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Sniffin’ Glue: The Origins and Influence of the First Punk Fanzine

If you’re interested enough in WKNC to peruse our website, then you probably know what a zine is.

If you don’t, that’s fine.

A lot of people, including those who make zines, find them difficult to define.

It’s part of what makes them cool.

Selection of British and American punk zines, 1994-2004, uploaded to Wikimedia Commons by Burn_the_asylum, licensed CC BY-SA 3.0

Zines are essentially handmade publications — zine is short for fanzine — created and disseminated by members of an underground subculture.

Despite their lack of official publication, zines were — and still are — vital tools within subcultural spaces.

Expressions of creativity, ethos and ideology, zines strengthen the foundations of resistance and community amid broader sociopolitical contexts.

The History

Zines can be traced to the early ’60s, where their subject matter centered on social and political activism.

By the ’70s, however, zines took on a starkly punk slant.

Zines from the Colorado College Tutt Library, licensed CC BY 2.0

“Sniffin’ Glue”

Mark Perry’s zine, “Sniffin’ Glue,” was released July 1976.

Inspired by the Ramones song “Now I Wanna Sniff Some Glue,” Perry devised and released the zine just days after seeing the band live in London.

Created with simple on-hand tools, “Sniffin’ Glue” embodied punk’s D.I.Y. ethos.

The zine’s cut-and-paste graphics, rugged handwriting and unpolished doodles left every page imbued with youthful vigor and punk-rock passion.

Perry’s achievement was to unite for a brief time all the tensions — between art and commerce, between avant-garde aesthetics and social realist politics — that eventually tore punk apart, and write them out in a sharp mix of emotion and intention that still makes his words fresh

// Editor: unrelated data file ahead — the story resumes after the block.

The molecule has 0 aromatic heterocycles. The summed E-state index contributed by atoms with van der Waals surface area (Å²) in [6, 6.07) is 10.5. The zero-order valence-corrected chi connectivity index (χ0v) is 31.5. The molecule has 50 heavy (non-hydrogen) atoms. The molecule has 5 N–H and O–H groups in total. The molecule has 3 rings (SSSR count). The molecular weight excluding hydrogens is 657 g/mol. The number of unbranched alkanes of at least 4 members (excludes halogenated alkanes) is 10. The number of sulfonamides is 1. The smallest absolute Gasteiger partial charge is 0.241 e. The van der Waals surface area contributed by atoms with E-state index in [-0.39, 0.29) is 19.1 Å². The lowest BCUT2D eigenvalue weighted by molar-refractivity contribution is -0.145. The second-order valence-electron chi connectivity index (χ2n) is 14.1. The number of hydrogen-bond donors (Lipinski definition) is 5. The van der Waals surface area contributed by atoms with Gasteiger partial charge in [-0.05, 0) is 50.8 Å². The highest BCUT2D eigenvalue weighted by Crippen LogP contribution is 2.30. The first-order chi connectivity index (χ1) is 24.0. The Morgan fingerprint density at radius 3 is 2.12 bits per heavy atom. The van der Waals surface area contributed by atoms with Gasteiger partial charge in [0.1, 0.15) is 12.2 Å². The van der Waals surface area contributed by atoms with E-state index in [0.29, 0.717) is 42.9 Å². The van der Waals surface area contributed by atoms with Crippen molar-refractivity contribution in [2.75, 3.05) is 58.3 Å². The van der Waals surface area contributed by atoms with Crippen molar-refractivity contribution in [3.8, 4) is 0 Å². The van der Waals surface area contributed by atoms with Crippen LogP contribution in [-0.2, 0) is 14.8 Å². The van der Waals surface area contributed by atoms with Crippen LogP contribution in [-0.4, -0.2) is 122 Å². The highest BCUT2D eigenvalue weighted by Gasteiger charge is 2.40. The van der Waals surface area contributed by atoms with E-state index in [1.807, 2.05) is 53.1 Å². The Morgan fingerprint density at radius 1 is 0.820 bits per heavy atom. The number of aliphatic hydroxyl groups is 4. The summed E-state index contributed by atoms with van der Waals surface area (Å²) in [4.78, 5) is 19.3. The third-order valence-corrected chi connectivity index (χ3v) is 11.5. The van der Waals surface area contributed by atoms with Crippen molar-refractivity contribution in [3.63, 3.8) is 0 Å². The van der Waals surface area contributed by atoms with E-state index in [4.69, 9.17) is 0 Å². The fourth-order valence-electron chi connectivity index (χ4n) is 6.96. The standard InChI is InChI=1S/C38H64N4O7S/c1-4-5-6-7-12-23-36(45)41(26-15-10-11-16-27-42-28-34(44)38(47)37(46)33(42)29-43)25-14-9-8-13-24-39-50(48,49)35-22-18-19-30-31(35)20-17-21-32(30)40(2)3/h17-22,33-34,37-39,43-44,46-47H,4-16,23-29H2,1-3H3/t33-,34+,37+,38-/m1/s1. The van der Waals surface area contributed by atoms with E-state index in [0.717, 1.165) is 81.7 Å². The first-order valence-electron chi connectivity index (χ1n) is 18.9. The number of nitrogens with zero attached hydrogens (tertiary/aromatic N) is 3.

J. Savage, “Sniffin’ Glue: The Essential Punk Accessory,” Mojo No. 81 August, 2000, p. 129.

Soon after the zine’s release, droves of inspired punks took to their photocopiers to take advantage of an exciting new mode of self-expression.

The resulting metamorphosis of the fanzine medium facilitated a massive creative movement.

Chainsaw” zine, produced by Charlie Chainsaw, arose from his personal desire to distinguish his work from the “‘Sniffin’ Glue’ ‘look-a-likes’.”

Other creatives followed suit, experimenting with different materials and styles.

Zine-making as a practice transformed.

Final Thoughts

Zines are still an important part of subculture today.

Walk into any record store or trendy downtown shop and you’ll likely see zines for sale in a multitude of colors and styles.

“Zine guys,” uploaded to Wikimedia Commons by college.library, licensed CC BY 2.0

The best thing about zines, and perhaps what zine-makers find most rewarding about the practice, is its freedom from stricture.

Essentially, the only rule is that there aren’t any rules.

If you’re interested in exploring some contemporary zines, consider browsing WKNC’s collection here.

Additional Reading

By J

J is a DJ at WKNC and a staunch enjoyer of dark and moody music.